For Ugochi Iwuaba, fashion was a means of survival during a dark period in her life and a way to escape the restrictions of 9-to-5 work life. It’s especially present through her bold luxury designs filled with energy present through her use of bright colors and well-tailored yet striking silhouettes. The up-and-coming designer’s conversational pieces are a fusion of her Nigerian background and Western elements.
Born in Nigeria, Iwuaba first became interested in becoming a fashion designer when a brochure from the Fashion Institute of Design and Merchandising in San Diego ended up at her house. The designer, who always had an interest in well-tailored clothing, was intrigued with the idea of being able to create well-made fashion and wanted to pursue a fashion designing degree at FIDM. However, Iwuaba was unable to come to the United States to attend school and instead earned degrees in international relations, history, and real estate.
After Iwuaba immigrated to the United States, she got a job in real estate. However, after leaving her job and while pregnant with her third child, Iwuaba found out her baby was diagnosed with Down Syndrome. Realizing that working a 9-to-5 and being a caregiver for her child would be impossible, she hoped to find something more flexible. “It was a dark time in my life, and I put that darkness into making clothes, and that’s how I was able to survive that period,” says Iwuaba.
Ever since launching her brand, most of Iwuaba’s creations have been inspired by her cultural background. “Nigerians are the most flamboyant culture in Africa,” says the designer. That flamboyance is present through her creations that tend to be of bold colors. Iwuaba also “doesn’t shy away from anything,” and ensures that her designs reflect her as a person.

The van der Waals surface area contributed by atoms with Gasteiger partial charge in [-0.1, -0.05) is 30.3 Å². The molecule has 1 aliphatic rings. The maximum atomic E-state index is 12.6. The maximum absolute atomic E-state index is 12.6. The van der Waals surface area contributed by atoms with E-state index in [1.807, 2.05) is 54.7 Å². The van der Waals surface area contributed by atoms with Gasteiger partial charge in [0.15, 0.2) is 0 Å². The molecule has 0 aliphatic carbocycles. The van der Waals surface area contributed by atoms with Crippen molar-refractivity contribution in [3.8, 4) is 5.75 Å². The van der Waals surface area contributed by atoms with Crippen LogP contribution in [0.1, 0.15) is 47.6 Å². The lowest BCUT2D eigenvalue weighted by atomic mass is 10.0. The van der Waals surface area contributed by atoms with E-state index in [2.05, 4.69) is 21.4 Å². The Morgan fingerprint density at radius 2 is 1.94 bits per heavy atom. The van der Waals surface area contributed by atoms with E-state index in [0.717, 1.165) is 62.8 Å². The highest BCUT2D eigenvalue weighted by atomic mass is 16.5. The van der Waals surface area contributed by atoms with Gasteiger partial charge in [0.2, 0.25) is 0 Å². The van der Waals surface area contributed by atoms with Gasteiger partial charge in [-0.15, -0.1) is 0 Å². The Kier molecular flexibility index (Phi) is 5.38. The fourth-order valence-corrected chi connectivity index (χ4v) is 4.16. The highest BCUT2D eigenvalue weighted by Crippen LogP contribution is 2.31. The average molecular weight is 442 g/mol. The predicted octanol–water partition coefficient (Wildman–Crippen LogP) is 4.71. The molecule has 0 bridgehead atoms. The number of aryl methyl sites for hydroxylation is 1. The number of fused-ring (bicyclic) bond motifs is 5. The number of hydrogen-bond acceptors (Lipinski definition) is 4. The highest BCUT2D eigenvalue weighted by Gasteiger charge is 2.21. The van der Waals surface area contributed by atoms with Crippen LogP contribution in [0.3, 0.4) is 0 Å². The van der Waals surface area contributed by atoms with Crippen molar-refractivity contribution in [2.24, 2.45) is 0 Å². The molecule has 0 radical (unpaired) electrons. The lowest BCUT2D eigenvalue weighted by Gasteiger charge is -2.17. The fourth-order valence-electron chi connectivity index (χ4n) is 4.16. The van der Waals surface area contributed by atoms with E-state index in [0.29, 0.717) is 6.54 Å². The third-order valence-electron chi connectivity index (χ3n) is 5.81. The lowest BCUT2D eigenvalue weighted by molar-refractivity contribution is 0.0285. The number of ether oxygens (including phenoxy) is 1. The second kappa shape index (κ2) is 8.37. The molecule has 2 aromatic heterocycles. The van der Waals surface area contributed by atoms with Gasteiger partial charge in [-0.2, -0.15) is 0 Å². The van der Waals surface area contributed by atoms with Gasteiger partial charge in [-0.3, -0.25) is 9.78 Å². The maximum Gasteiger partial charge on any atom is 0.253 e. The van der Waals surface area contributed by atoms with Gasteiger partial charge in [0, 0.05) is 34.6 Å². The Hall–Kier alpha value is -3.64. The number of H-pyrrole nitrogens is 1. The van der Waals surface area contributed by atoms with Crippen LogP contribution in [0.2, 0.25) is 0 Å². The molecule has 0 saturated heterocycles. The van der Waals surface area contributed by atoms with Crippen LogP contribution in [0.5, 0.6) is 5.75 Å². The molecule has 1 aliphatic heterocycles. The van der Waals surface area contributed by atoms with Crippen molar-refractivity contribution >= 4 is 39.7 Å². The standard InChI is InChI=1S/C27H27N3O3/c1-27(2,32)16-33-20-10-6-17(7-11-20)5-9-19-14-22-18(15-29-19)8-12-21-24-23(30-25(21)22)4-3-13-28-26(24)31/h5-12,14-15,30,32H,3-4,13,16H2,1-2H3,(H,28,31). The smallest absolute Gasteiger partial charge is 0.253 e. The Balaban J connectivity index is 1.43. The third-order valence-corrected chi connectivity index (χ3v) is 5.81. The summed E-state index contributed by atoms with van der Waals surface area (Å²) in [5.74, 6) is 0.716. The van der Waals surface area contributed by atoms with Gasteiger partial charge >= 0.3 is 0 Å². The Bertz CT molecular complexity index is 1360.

Iwuaba also values women’s empowerment, positioning it at the “forefront of [her] career.” Although she didn’t showcase her designs at any Fashion Week events in the past month, she dedicated her time instead to presenting her art at the Women’s Empowerment Conference hosted by Discover Magazines, a local San Diego magazine publishing company. “I wanted to dedicate my time to these two events because we women go through a lot, and we’re also expected to look pretty during what we go through,” emphasizes Iwuaba. “Nothing was going to keep me away from these two events.”
As of now, Iwuaba’s work has already appeared on the runways of various global fashion week shows, and the red carpet of the 2021 Met Gala. Nina Parker, an E! News reporter for red carpet coverage, wore a goddess-inspired golden caped gown paired with a matching headpiece.
While Iwuaba keeps on growing as a designer, she admits that she’s learned to not be scared in the past few years. If there is anything creative flowing through her, she lets it flow instead of stopping herself. While becoming a fashion designer can be risky, Iwuaba’s advice is, “Our minds are so powerful that they can do so many things. We have to let go of fear and let it all out.”
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